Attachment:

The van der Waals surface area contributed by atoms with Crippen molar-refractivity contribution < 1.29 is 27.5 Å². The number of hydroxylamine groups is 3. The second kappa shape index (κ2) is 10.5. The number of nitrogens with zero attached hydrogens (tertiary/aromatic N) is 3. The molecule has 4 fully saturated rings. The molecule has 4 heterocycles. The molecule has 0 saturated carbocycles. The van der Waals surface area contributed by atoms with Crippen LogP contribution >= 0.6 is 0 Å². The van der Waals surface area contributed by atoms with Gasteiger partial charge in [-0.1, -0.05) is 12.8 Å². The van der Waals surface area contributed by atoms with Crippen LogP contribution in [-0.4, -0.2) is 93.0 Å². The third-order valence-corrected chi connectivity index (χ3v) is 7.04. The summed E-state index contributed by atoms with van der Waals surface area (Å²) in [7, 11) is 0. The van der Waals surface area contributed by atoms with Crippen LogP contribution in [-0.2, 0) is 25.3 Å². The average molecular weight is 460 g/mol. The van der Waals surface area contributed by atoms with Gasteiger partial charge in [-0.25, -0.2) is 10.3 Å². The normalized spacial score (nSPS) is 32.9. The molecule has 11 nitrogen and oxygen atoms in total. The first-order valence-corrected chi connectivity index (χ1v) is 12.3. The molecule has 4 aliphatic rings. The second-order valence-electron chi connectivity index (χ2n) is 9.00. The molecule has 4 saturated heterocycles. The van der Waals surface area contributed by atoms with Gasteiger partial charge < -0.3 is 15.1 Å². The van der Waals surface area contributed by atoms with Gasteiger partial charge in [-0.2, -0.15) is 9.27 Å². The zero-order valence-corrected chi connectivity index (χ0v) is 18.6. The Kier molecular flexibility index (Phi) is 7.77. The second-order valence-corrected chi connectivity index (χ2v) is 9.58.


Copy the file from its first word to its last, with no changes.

The van der Waals surface area contributed by atoms with Crippen molar-refractivity contribution < 1.29 is 27.5 Å². The number of hydroxylamine groups is 3. The second kappa shape index (κ2) is 10.5. The number of nitrogens with zero attached hydrogens (tertiary/aromatic N) is 3. The molecule has 4 fully saturated rings. The molecule has 4 heterocycles. The molecule has 0 saturated carbocycles. The van der Waals surface area contributed by atoms with Crippen LogP contribution >= 0.6 is 0 Å². The van der Waals surface area contributed by atoms with Gasteiger partial charge in [-0.1, -0.05) is 12.8 Å². The van der Waals surface area contributed by atoms with Crippen LogP contribution in [-0.4, -0.2) is 93.0 Å². The third-order valence-corrected chi connectivity index (χ3v) is 7.04. The summed E-state index contributed by atoms with van der Waals surface area (Å²) in [7, 11) is 0. The van der Waals surface area contributed by atoms with Crippen LogP contribution in [-0.2, 0) is 25.3 Å². The average molecular weight is 460 g/mol. The van der Waals surface area contributed by atoms with Gasteiger partial charge in [-0.25, -0.2) is 10.3 Å². The normalized spacial score (nSPS) is 32.9. The molecule has 11 nitrogen and oxygen atoms in total. The first-order valence-corrected chi connectivity index (χ1v) is 12.3. The molecule has 4 aliphatic rings. The second-order valence-electron chi connectivity index (χ2n) is 9.00. The molecule has 4 saturated heterocycles. The van der Waals surface area contributed by atoms with Gasteiger partial charge < -0.3 is 15.1 Å². The van der Waals surface area contributed by atoms with Gasteiger partial charge in [-0.2, -0.15) is 9.27 Å². The zero-order valence-corrected chi connectivity index (χ0v) is 18.6. The Kier molecular flexibility index (Phi) is 7.77. The second-order valence-corrected chi connectivity index (χ2v) is 9.58.